Airline etiquette or bad behavior.
Thought for the day….” Follow your heart, but take your brain with you”.
“Problems are not stop signs, they are guidelines”.
There cannot be many people in the western world who have not flown, so I assume that most people know the etiquette of flying. Even if they do not, then common sense and good manners is enough. But recently I experienced the worst passengers that I have ever had the misfortune to sit next to (and misfortune was the word.). Bad enough that there were 300+ passengers on the aircraft, but what are the odds of ending up sitting next to the worst passengers possible??? These two passengers had a screaming baby, bad enough on any flight but on an 11 hour night flight then obviously VERY unpopular with a lot of passengers. Not only that, but the parents wanted to get up out of their seats. Not just a few times, but an excessive number of times. Even when the meal was served, they decided that they wanted to get out (same thing at breakfast too, trays down and the food there, but they still wanted to get out immediately). The man on my left seemed to be unaware that he did not have a god-given right to put his legs and feet into my leg rest. When I was not fast enough at moving to let them out, they simply climbed over me, regardless of whether I was getting up to let them out or not. 11 hours sitting next to the worst ever passengers. I wish that I had taken a photo of them, not just to shame them but to warn others that this couple had a gold medal in inconsideration. And even on arrival, the man decided that he wanted to be first off the aircraft and was going to try to push past everybody else like a rugby scrum. I hope that these two particular passengers end up on a no-fly list due to their total lack of consideration.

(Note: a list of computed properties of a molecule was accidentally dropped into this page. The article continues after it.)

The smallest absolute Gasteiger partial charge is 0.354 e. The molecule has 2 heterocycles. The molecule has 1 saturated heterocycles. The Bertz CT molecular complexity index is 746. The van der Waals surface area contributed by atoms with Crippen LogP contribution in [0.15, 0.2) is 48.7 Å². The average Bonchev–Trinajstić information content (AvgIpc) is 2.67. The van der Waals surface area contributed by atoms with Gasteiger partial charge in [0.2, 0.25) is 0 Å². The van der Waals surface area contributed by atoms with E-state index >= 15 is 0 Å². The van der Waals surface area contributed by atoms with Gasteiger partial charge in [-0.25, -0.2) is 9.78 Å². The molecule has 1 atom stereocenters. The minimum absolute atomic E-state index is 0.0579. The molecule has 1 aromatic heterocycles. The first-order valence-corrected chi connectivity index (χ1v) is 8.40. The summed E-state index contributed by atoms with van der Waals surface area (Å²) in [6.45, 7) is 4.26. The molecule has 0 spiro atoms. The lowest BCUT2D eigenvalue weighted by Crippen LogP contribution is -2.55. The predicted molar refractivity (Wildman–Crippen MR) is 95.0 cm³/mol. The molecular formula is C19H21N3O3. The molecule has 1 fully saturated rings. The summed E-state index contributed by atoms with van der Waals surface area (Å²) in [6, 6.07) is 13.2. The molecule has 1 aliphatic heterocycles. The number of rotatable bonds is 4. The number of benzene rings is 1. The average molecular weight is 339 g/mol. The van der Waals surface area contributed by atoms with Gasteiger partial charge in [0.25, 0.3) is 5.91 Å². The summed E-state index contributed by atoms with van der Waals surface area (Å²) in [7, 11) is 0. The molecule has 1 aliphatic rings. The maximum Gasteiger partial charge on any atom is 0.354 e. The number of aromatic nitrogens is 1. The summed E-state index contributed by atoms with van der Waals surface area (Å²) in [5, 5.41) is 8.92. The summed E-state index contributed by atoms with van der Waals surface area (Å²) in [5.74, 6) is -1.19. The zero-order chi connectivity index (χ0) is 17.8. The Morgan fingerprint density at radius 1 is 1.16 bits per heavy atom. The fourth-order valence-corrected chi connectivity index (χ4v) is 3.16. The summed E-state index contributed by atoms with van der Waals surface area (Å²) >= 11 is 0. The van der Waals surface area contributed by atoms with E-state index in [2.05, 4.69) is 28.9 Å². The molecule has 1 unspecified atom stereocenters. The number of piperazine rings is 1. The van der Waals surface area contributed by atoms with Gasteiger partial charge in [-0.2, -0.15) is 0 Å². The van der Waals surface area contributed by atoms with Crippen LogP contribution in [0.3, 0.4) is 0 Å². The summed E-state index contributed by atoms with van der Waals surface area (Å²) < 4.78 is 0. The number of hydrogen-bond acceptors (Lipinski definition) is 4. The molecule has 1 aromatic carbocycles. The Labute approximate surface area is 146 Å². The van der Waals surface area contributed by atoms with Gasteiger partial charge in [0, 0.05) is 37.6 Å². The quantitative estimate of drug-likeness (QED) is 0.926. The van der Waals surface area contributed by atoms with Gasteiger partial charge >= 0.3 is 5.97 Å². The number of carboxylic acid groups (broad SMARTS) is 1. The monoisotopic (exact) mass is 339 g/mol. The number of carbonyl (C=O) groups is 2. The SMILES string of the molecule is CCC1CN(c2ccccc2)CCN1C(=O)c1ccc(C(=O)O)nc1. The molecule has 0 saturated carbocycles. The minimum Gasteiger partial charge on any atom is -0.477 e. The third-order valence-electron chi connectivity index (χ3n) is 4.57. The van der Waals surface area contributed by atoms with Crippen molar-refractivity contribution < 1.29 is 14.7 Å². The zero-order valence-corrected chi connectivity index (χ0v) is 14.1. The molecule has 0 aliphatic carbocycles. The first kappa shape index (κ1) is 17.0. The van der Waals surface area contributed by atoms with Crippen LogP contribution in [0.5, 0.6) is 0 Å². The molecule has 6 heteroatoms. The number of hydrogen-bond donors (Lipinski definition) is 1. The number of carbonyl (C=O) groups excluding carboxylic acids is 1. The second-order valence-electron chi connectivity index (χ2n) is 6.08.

On a happier note….a photo of the Interislander ferry sailing up the Marlborough Sounds in New Zealand. The route through the sounds, which takes about 1 hour, is extremely scenic. During the winter months, the 3 hour crossing between the North and South Islands of New Zealand can be extremely rough in the middle section, so passengers will be relieved once they enter the sheltered waters of the Sounds. The ferry is seen near its final destination of Picton, top of the South Island, New Zealand
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